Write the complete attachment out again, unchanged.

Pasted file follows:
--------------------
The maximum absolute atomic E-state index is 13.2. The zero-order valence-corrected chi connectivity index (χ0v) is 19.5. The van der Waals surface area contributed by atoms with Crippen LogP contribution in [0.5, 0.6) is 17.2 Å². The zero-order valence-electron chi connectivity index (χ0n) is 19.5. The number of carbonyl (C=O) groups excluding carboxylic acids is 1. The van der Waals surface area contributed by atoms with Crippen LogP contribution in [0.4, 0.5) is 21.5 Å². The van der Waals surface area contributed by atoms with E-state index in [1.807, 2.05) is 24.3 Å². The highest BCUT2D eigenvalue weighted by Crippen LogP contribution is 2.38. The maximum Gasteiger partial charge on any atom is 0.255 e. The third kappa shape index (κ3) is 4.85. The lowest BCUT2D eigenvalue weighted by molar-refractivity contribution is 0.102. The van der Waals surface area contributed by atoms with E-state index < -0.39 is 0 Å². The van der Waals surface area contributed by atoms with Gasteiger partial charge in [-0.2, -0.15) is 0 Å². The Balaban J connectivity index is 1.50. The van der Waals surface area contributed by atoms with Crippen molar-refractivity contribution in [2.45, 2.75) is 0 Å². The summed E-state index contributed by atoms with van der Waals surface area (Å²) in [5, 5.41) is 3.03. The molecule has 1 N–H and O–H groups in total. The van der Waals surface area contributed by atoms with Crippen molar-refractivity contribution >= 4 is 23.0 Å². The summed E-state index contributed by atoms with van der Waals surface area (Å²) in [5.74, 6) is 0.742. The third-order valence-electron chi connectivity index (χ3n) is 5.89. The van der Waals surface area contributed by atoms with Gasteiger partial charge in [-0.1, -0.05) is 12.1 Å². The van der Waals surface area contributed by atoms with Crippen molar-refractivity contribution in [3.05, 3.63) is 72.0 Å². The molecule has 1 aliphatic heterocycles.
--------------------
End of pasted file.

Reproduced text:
The maximum absolute atomic E-state index is 13.2. The zero-order valence-corrected chi connectivity index (χ0v) is 19.5. The van der Waals surface area contributed by atoms with Crippen LogP contribution in [0.5, 0.6) is 17.2 Å². The zero-order valence-electron chi connectivity index (χ0n) is 19.5. The number of carbonyl (C=O) groups excluding carboxylic acids is 1. The van der Waals surface area contributed by atoms with Crippen LogP contribution in [0.4, 0.5) is 21.5 Å². The van der Waals surface area contributed by atoms with E-state index in [1.807, 2.05) is 24.3 Å². The highest BCUT2D eigenvalue weighted by Crippen LogP contribution is 2.38. The maximum Gasteiger partial charge on any atom is 0.255 e. The third kappa shape index (κ3) is 4.85. The lowest BCUT2D eigenvalue weighted by molar-refractivity contribution is 0.102. The van der Waals surface area contributed by atoms with E-state index < -0.39 is 0 Å². The van der Waals surface area contributed by atoms with Gasteiger partial charge in [-0.2, -0.15) is 0 Å². The Balaban J connectivity index is 1.50. The van der Waals surface area contributed by atoms with Crippen molar-refractivity contribution in [2.45, 2.75) is 0 Å². The summed E-state index contributed by atoms with van der Waals surface area (Å²) in [5, 5.41) is 3.03. The molecule has 1 N–H and O–H groups in total. The van der Waals surface area contributed by atoms with Crippen molar-refractivity contribution >= 4 is 23.0 Å². The summed E-state index contributed by atoms with van der Waals surface area (Å²) in [5.74, 6) is 0.742. The third-order valence-electron chi connectivity index (χ3n) is 5.89. The van der Waals surface area contributed by atoms with Gasteiger partial charge in [-0.1, -0.05) is 12.1 Å². The van der Waals surface area contributed by atoms with Crippen molar-refractivity contribution in [3.05, 3.63) is 72.0 Å². The molecule has 1 aliphatic heterocycles.